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10 most recent arguments.
1 point

MUT doesn’t ignore what you are describing, it explains it. When supply decreases, price tends to increase. This is because the people who only value it at the lower price are removed from the equation leaving only the people who will pay the higher price or above

Why do you so readily take this economic idea at face value? If the price increases due to scarcity it is because the seller has raised the price, not because the buyers at the original price only value it at that price, or because scarcity automatically increases price. It's opportunistic selling, not an inevitable consequence of a cause.

Economics .. could benefit from some basic psychology.

1 point

All I take from that is that Obama cared about his people enough to be prompt and decisive in an emergency.

0 points

Economic social darwinism, Amarel, is still social darwinism, whichever way you spin it. Being born in Idaho or Kansas is a different matter than being born and having by virtue of low economic status no preparedness for success, but much preparedness for economic stagnation.

Socioeconomic structure fabricates such a situation. We may choose, as is our right as a society, either to maintain or challenge that. I would imagine that if such an idea were put to a referendum, we might soon live in a very different world.

Yes, of course, diversity necessarily means unequal opportunities in certain regards, but it does not necessarily mean unequal opportunities in the regards I have laid above. It is possible to change a socioeconomic structure to best as possible provide pathways for those who do not have automatic "success" by inheritance, but rather have, in most cases, automatic hinderance by lack of inheritance.

For example, a capped tuition fee at universities, and a fair student loans system. The appointment of social psychiatrists at schools to deal with problems of violence and the issues that highborn people aren't likely to experience, to help children better develop in their education; the subsidy of the lowest earners' eductions; better help for low earners who need healthcare, and for their young, school-age relatives who cannot afford to spend all their time looking after their sickly relatives. Things like that. There are ways that society can attempt to level the playing field and thereby produce better, more rounded, well-educated citizens that will only improve the country.

Look around America right now. About a third of people support this oaf in office. What does that tell you about America's education; the American peoples' awareness of fact; America's future?

I shudder.

1 point

This is a fair point.

However, the current American president uses rhetoric of serious criminal activity among immigrants to fan the flames of populism. It really is not a fair way to present the facts. Yes, illegal immigrants are committing a crime by virtue of being "illegals", however, proportionally they commit less violent crimes than American citizens.

Many of those who are in prison, as you point out, are guilty of identity theft, which really is an attempt to seem a legitimate citizen. It begs the question: why are they so desperate to become citizens? Might it be because the country offers them an opportunity for work and a life they couldn't have back home?

"Give me your tired, your poor, your huddled masses" ....

I'm not trying to say that unbridled immigration should be allowed -- there always have to be controls in place, of course -- but I am saying that perhaps this vilifying rhetoric by various people at the moment is not exactly all that it seems.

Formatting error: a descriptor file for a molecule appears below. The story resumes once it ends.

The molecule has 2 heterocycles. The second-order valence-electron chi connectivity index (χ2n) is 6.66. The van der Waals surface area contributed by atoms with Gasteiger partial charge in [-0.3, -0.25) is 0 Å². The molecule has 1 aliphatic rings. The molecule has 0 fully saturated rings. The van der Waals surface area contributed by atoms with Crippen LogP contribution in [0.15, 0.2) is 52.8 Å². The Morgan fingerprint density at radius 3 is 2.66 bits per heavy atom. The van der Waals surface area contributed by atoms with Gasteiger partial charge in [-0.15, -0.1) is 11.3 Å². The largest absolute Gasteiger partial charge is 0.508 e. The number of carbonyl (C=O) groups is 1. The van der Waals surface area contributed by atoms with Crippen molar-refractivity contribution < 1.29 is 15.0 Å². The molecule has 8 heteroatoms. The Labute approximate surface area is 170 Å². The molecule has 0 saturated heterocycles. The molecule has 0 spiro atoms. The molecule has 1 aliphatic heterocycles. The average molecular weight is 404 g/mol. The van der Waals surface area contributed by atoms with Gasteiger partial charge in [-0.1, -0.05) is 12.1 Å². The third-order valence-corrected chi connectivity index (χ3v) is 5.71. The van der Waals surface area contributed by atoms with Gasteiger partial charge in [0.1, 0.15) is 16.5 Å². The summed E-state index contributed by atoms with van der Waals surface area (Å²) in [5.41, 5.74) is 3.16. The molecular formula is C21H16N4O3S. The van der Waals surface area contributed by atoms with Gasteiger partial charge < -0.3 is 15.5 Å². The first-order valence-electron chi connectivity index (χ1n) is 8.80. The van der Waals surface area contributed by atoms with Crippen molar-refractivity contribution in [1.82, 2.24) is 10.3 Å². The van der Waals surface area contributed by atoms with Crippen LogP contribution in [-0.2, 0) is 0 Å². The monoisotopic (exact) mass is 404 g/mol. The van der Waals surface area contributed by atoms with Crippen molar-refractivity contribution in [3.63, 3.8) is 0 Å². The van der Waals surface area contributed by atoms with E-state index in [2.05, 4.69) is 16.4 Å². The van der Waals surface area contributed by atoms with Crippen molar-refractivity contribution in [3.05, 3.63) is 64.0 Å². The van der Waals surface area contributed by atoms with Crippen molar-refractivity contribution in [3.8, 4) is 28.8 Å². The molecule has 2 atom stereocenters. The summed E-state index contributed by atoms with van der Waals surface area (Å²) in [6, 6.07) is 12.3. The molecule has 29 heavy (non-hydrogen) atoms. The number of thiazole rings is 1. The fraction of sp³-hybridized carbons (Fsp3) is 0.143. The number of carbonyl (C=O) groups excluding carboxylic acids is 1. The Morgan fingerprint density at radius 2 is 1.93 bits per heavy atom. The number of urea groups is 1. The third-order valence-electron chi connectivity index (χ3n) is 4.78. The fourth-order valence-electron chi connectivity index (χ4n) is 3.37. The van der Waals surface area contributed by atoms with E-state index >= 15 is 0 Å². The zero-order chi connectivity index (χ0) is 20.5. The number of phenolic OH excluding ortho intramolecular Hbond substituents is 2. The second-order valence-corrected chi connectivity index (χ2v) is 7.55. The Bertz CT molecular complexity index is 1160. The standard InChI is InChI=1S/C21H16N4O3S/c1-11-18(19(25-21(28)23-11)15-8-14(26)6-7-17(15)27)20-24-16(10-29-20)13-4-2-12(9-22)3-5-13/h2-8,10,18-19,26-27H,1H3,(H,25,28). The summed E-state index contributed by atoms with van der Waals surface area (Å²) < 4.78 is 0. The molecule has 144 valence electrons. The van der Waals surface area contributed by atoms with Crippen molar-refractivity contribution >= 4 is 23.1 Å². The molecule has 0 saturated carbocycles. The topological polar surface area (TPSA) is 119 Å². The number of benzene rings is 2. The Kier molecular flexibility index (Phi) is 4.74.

1 point

They're badly funded, trying to buy medical equipment and medicine at vastly inflated costs. Any wonder they have long waiting lists. Socialised healthcare has to be "all-in" to work. It has to be the hospitals, the pharmaceutical companies, the medical manufacturers and medical engineering firms, the whole shabang, with a fixed percentage of each available for private investment.

Remove profit-seeking as the central drive of medicine and it becomes affordable and accessible, with the caveat that it remains well-funded with a consistent percentage of the national tax and other national income. It requires care to maintain but it is worth it. The per capita government expenditure on healthcare of highly advanced, world-class socialised health systems is less than the US per capita government expenditure on healthcare at present. Yet US citizens still have to pay insurance costs too.

I don't get it.

1 point

Actually, socialised healthcare will lead you to pay less, because costs will reduce as a result of it. Why would the government continue to buy equipment and medicine at current costs when socialised healthcare gives it a monopoly of buying power that EVERY pharmaceutical/medical company in the country is gonna want the contract for?

To go one further and assume the government also absorbs these companies, too, then why would it continue to pay the current costs of medicines when it has, by virtue of nationalising the medial industry, just acquired the investment power of the combined pharmaceutical sector, in one of the biggest markets on the planet? It could manufacture medicines and sell them to itself for the cost of making them, rather than purchasing them from private companies currently at grotesquely inflated costs. Meaning you pay less, your government pays less, and medicine becomes fantastically more accessible to everybody.

It's not pseudo-economics. It has worked this way in every country that has adopted it. Every other developed nation pays less, per capita, in government expenditure, for medicine and medical treatment costs, than the USA does. Yet the USA is to my knowledge the only developed that hasn't socialised the industry.

It's quite simple really. Without investors and board members seeking profits, the costs of medical treatments and pharmaceutical products drastically decline. For less than what you currently pay in your taxes towards medical costs, you could have a socialised system for everyone.

1 point

It depends. Technically, the definition of wet is of an object, which is saturated with liquid, usually water, to some extent. In real terms, you can't saturate water water.

Conclusion: water makes things wet, but is not itself wet.

But again, this is really a matter of opinion. The other way to look at it is that water is a liquid, liquid has "wetness".

One of those rare instances where the same idea can be interpreted two completely different ways.

1 point